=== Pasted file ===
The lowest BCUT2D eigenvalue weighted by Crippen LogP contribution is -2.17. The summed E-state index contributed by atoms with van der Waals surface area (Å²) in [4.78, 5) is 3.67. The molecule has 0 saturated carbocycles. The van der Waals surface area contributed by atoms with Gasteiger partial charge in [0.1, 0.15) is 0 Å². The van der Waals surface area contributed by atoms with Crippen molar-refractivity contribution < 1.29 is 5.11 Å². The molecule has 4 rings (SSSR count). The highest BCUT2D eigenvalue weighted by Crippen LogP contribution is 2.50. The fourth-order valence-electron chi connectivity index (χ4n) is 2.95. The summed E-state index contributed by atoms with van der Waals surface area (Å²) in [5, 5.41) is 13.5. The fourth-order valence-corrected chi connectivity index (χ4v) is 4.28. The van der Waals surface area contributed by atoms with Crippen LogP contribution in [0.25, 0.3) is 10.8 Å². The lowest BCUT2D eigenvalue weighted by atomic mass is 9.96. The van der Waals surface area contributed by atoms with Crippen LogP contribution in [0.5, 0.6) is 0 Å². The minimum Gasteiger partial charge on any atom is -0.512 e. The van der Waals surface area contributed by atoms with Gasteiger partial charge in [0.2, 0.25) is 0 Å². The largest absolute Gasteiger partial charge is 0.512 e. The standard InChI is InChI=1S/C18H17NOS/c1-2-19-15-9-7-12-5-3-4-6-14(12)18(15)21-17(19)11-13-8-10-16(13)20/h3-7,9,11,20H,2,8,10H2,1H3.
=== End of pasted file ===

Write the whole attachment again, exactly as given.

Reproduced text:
The lowest BCUT2D eigenvalue weighted by Crippen LogP contribution is -2.17. The summed E-state index contributed by atoms with van der Waals surface area (Å²) in [4.78, 5) is 3.67. The molecule has 0 saturated carbocycles. The van der Waals surface area contributed by atoms with Gasteiger partial charge in [0.1, 0.15) is 0 Å². The van der Waals surface area contributed by atoms with Crippen molar-refractivity contribution < 1.29 is 5.11 Å². The molecule has 4 rings (SSSR count). The highest BCUT2D eigenvalue weighted by Crippen LogP contribution is 2.50. The fourth-order valence-electron chi connectivity index (χ4n) is 2.95. The summed E-state index contributed by atoms with van der Waals surface area (Å²) in [5, 5.41) is 13.5. The fourth-order valence-corrected chi connectivity index (χ4v) is 4.28. The van der Waals surface area contributed by atoms with Crippen LogP contribution in [0.25, 0.3) is 10.8 Å². The lowest BCUT2D eigenvalue weighted by atomic mass is 9.96. The van der Waals surface area contributed by atoms with Crippen LogP contribution in [0.5, 0.6) is 0 Å². The minimum Gasteiger partial charge on any atom is -0.512 e. The van der Waals surface area contributed by atoms with Gasteiger partial charge in [0.2, 0.25) is 0 Å². The largest absolute Gasteiger partial charge is 0.512 e. The standard InChI is InChI=1S/C18H17NOS/c1-2-19-15-9-7-12-5-3-4-6-14(12)18(15)21-17(19)11-13-8-10-16(13)20/h3-7,9,11,20H,2,8,10H2,1H3.